The IR Code gives legal backing to the expression “fixed-term employment” or FTE, which refers to establishments appointing employees for a fixed, limited period without any obligation stretching beyond that period.

FTE is similar to the contractual appointments in the formal sector that the existing laws allow, but economists said the durations are likely to be shorter in practice. The shorter durations reflect the practice in the gig economy.

Bharatiya Mazdoor Sangh general secretary Virjesh Upadhyay said in a media statement that FTE would pave the way for the “casualisation” of the workforce.

“Casualisation and contractualisation is going to create explosive situation in the near future. It will also lead to below-quality productive activities in industrial sector and create an India of casualised labour,” he said.

Shyam Sundar, professor of human resource management at XLRI, Xavier School of Management, Jamshedpur, underlined that the government had through an executive order allowed FTE a couple of years ago.

“Under FTE, the employee may be appointed for six months or one year. After the expiry of the period, employment will be terminated without any notice or compensation,” another labour economist, Amitabh Kundu, said. “The company will not be obliged to cite any reason for terminating the services.”

Bargaining blow

The IR Code introduces a stringent recognition criterion that trade unions must meet to be able to bargain with the management.

While retaining the existing provision for registration -— that a union should have the support of 10 per cent of the workers or 100 workers, whichever is less — it says a union will need the support of 51 per cent workers to be recognised and be allowed to negotiate.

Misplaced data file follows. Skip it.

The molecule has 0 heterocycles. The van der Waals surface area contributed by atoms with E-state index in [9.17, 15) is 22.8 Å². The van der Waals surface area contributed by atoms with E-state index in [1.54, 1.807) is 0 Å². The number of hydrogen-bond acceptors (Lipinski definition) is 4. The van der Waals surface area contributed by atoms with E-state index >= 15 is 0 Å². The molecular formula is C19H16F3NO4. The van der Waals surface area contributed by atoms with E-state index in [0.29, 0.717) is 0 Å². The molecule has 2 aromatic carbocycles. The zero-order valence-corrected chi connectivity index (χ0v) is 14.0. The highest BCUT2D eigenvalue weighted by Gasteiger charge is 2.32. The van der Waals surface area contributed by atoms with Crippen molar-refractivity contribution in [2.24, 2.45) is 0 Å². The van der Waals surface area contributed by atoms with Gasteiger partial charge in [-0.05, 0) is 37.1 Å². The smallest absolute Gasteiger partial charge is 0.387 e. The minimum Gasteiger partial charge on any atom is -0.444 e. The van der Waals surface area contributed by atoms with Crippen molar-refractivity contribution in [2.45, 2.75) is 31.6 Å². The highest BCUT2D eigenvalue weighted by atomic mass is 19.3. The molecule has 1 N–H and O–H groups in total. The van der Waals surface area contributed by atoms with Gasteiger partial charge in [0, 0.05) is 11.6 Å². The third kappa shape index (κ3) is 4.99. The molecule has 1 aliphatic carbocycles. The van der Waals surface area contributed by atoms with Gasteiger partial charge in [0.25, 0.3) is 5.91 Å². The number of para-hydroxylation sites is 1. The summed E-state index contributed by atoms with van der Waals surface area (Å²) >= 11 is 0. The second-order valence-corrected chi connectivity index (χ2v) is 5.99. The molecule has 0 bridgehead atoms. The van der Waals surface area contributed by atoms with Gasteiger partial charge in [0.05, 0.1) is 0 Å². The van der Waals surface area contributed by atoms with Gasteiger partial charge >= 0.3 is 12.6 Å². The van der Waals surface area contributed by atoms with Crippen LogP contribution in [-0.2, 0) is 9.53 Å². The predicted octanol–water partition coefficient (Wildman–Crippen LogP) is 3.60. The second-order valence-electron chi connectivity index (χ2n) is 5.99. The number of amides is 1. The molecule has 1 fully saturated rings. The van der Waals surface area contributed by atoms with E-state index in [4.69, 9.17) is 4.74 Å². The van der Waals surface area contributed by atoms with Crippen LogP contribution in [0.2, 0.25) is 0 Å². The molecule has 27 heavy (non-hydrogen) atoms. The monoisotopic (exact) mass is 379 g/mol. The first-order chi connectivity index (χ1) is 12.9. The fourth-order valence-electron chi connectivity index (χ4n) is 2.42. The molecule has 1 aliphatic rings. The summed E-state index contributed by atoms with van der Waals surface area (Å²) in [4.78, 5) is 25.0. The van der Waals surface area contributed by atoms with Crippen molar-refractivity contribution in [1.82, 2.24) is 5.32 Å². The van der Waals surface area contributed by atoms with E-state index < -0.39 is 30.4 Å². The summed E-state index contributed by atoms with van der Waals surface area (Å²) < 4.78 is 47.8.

The existing central laws have no provision of recognition for the unions. A few states did have such a provision but it was less stringent, labour economists said.

Earlier, more than one union could negotiate with management but Citu secretary A.R. Sindhu said only one would be able to do so under the new code.

“The code says 51 per cent support is a requirement for negotiation. If the remaining 49 per cent workers have a different view, they will have no say. This is unfair,” Sindhu said.

The existing law allowed employees to go on strike 14 days after issuing a notice but the IR Code prohibits any strikes during the two-month “conciliation process” starting from the date of notice. Nor can strikes be held if the matter goes to a tribunal - a new restriction.

“The workers’ ability to strike, and therefore their collective bargaining strength, seems to have been weakened,” Kundu said.

“The bills will usher in a deregulated labour market with an informal, precarious and insecure workplace where the employer will enjoy unbridled labour market power over the highly disadvantaged workers,” Sundar said.

Appointment letters

Unlike the existing laws, the occupational safety code requires employers to issue appointment letters to every employee, a provision both Kundu and Sundar praised as progressive. Kundu said this would empower the individual worker.

Migrants’ benefits

The occupation safety code mandates a national helpline for inter-state migrant workers -— whose sufferings during the lockdown attracted national attention -—- and an annual travel allowance from the employer to visit their place of origin.

Sindhu was unhappy that the registration of inter-state migrant workers on a national portal has been left to the workers themselves instead of the government installing a mechanism to make sure every migrant gets registered.

Establishments recruiting 10 or more inter-state migrant workers are, however, required to take the initiative to get them registered.

Registered inter-state workers will get subsidised food from designated ration shops at the place where they work. The One Nation One Ration scheme is expected to be launched in March 2021.

Kundu highlighted that for inter-state migrant workers, the code provides for access to health apart from educational facilities for their children.

“Industries, however, can try to escape these requirements by showing the inter-state migrants as intra-state migrants,” he said.

“The bill could provide for welfare measures for intra-state migrants too, as there are more of them.”

Labour minister Santosh Gangwar described the new labour regime as a “historic” game changer that would be a “milestone” for the welfare of workers.

The major Opposition parties, protesting the manner of the farm bills’ passage on Sunday, were absent from Parliament on Wednesday as the labour bills were discussed and passed by voice vote.